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  • Writer's pictureanmeilittle

Why Does Stress Make Your Hair Turn Gray?

Have you ever noticed that politicians and CEOs develop grey hairs fairly quickly? Usually the growth of grey or white hairs accompanies old age. This is due to the natural depletion of melanocyte stem cells (MeSCs), which are responsible for the pigmentation of hair. A recent study by the lab of Ya-Chieh Hsu, professor at the Harvard Stem Cell Institute, discovered that acute stress caused mice to develop grey hairs by the same process as ageing—MeSC depletion. This could explain the premature greying of those who are subject to stress on a daily basis.

In their experiment, the researchers stimulated stress in mice by injecting them with a chemical called resiniferatoxin (RTX). RTX acts similarly to the compound in chili peppers that is responsible for the burning sensation of spice. In response to this stressor, the researchers observed that the sympathetic nervous system in mice became overstimulated and activated a “fight-or-flight” response, releasing a neurotransmitter called noradrenaline. Noradrenaline caused MeSCs to multiply and migrate, depleting the reservoir and leading to premature greying. Interestingly enough, if noradrenaline release was blocked, the mice’s hair did not lose color. This suggests that noradrenaline is necessary for greying.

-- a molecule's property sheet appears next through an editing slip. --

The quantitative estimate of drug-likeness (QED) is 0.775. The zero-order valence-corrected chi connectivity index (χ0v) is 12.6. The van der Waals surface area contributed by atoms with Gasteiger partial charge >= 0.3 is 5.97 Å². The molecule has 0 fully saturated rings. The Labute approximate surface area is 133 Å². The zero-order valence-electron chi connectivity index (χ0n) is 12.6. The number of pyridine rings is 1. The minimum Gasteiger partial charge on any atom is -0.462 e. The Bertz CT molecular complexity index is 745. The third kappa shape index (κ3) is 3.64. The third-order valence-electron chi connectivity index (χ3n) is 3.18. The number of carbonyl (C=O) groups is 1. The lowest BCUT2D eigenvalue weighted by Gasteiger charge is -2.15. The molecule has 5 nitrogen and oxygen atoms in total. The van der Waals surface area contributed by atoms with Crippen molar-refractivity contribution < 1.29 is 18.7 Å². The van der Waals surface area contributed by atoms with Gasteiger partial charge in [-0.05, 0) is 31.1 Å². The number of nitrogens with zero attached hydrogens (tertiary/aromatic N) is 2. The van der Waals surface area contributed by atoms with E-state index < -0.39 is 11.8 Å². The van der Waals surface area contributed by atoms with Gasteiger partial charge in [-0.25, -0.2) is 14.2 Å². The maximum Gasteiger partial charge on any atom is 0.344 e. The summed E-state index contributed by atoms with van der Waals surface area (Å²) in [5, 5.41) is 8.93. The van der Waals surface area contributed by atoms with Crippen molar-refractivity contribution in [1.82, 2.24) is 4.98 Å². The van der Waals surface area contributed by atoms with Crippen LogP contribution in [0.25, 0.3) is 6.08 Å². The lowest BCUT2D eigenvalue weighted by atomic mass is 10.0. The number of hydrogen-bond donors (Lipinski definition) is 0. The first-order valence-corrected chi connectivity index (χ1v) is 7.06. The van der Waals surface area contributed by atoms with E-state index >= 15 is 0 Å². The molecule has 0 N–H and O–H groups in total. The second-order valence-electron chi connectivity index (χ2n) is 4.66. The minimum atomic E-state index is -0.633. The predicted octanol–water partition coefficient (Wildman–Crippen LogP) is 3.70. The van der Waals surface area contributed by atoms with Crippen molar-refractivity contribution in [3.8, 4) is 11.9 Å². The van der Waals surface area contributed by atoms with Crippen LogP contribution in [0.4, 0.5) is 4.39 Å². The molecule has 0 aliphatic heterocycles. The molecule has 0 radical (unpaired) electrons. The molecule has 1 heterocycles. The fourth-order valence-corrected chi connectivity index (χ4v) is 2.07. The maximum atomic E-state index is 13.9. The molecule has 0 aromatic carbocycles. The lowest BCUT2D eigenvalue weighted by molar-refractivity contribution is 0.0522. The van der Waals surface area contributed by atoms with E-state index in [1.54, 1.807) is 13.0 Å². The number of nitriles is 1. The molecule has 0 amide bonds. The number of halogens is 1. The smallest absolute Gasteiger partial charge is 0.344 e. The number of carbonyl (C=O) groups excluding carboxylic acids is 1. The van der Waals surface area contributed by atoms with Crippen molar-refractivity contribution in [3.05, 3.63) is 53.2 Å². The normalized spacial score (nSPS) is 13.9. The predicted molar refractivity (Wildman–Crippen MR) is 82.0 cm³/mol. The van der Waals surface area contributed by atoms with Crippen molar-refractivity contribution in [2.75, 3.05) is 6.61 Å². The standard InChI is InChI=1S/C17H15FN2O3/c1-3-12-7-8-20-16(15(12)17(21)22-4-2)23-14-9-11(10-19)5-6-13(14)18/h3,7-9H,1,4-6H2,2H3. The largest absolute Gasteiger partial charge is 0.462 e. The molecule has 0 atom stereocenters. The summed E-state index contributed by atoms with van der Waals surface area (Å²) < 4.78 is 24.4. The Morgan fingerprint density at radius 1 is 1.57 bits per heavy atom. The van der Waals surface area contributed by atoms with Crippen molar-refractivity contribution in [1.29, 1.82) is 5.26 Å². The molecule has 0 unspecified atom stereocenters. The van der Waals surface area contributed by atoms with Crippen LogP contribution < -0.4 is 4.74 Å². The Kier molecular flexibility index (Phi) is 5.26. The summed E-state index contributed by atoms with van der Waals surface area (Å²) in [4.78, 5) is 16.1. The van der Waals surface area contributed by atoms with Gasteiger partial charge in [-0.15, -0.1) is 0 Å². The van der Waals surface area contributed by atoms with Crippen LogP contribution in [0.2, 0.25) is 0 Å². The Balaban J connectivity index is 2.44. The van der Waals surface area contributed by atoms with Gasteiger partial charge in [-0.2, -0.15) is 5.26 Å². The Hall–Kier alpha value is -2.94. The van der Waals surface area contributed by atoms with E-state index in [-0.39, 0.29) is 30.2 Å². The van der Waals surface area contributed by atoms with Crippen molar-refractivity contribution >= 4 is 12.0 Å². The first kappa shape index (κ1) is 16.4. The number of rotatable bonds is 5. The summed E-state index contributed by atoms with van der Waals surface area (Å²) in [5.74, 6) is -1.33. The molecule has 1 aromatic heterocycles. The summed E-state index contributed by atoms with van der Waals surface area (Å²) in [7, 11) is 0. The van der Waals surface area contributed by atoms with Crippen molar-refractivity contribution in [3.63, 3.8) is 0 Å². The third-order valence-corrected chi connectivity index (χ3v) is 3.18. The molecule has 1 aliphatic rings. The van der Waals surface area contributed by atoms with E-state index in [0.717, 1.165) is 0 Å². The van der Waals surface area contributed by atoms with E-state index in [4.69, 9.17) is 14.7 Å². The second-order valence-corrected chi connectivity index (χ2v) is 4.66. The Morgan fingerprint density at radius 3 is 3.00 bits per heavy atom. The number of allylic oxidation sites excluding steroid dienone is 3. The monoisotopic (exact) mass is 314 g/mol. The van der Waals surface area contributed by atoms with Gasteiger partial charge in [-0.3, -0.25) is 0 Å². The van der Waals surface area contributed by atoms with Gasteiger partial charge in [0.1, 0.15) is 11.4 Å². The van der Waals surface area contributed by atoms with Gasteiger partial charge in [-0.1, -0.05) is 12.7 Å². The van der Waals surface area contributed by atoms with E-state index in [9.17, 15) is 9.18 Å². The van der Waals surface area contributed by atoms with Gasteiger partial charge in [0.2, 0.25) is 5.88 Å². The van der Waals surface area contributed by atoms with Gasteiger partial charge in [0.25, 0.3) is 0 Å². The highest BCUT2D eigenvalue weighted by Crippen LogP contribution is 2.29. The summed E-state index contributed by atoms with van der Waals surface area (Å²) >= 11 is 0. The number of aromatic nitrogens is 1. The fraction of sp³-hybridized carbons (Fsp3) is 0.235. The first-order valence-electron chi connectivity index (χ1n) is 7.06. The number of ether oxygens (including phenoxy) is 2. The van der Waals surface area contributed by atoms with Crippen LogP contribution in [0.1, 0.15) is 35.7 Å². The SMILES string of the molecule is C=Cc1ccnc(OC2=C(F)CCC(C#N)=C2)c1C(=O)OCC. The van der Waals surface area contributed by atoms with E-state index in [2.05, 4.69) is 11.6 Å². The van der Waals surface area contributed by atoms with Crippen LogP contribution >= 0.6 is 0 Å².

While it may sound like bad news that your stress spawns grey hairs, scientists are deeply interested in further exploring the mechanisms of MeSC depletion. Future research may well discover a way to prevent both stress-induced and age-induced greying. To the next generation of politicians and leaders: do not fret- the age of hair dye may soon be over.

Zhang, B., Ma, S., Rachmin, I., He, M., Baral, P., Choi, S., Gonçalves, W. A., Shwartz, Y., Fast, E. M., Su, Y., Zon, L. I., Regev, A., Buenrostro, J. D., Cunha, T. M., Chiu, I. M., Fisher, D. E., & Hsu, Y.-C. (2020). Hyperactivation of sympathetic nerves drives depletion of melanocyte stem cells. Nature, 577(7792), 676–681.

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